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Tsunami-driven rafting: transoceanic species dispersal and implications for marine biogeography

posted on 2024-05-08, 20:38 authored by James T. Carlton, John W. Chapman, Jonathan B. Geller, Jessica Miller, Deborah A. Carlton, Megan I. McCuller, Nancy C. Treneman, Brian StevesBrian Steves, Gregory RuizGregory Ruiz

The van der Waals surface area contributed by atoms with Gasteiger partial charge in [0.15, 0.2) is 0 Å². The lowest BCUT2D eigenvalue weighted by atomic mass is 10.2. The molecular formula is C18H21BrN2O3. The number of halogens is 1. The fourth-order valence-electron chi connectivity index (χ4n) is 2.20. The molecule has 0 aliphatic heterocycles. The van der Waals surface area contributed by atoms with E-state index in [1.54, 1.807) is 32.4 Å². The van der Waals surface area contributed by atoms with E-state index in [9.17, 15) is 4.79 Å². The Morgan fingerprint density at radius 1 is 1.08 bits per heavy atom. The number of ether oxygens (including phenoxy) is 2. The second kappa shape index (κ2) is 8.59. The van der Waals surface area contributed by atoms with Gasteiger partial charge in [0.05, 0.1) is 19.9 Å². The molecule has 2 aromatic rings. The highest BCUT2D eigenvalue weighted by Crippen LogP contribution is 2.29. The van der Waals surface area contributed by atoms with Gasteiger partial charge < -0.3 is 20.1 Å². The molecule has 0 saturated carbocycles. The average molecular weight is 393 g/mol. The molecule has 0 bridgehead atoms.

Following the arrival in June 2012 of a large fishing dock from Misawa and of several Japanese vessels and buoys along the Oregon and Washington coasts (table S1), we established an extensive contact network of local, state, provincial, and federal officials, private citizens, and environmental (particularly "coastal cleanup") groups, in Alaska, British Columbia, Washington, Oregon, California, and Hawaii. Between 2012 and 2017 this network grew to hundreds of individuals, many with scientific if not specifically biological training. We advised our contacts that we were interested in acquiring samples of organisms (alive or dead) attached to suspected Japanese Tsunami Marine Debris (JTMD), or to obtain the objects themselves (numerous samples and some objects were received that were North American in origin, or that we interpreted as likely discards from ships-at-sea). We provided detailed directions to searchers and collectors relative to sample photography, collection, labeling, preservation, and shipping, including real-time communication while investigators were on site. In addition, a timely alert network permitted some of us (especially JWC and JAM) to respond to reports of objects freshly washed ashore on the Oregon and Washington coasts. Marine biologist colleagues in AK, BC, WA, OR, CA, and HI further responded to our requests to seek out and examine objects to which we had been alerted as newly washed ashore, and to then acquire samples if practical.


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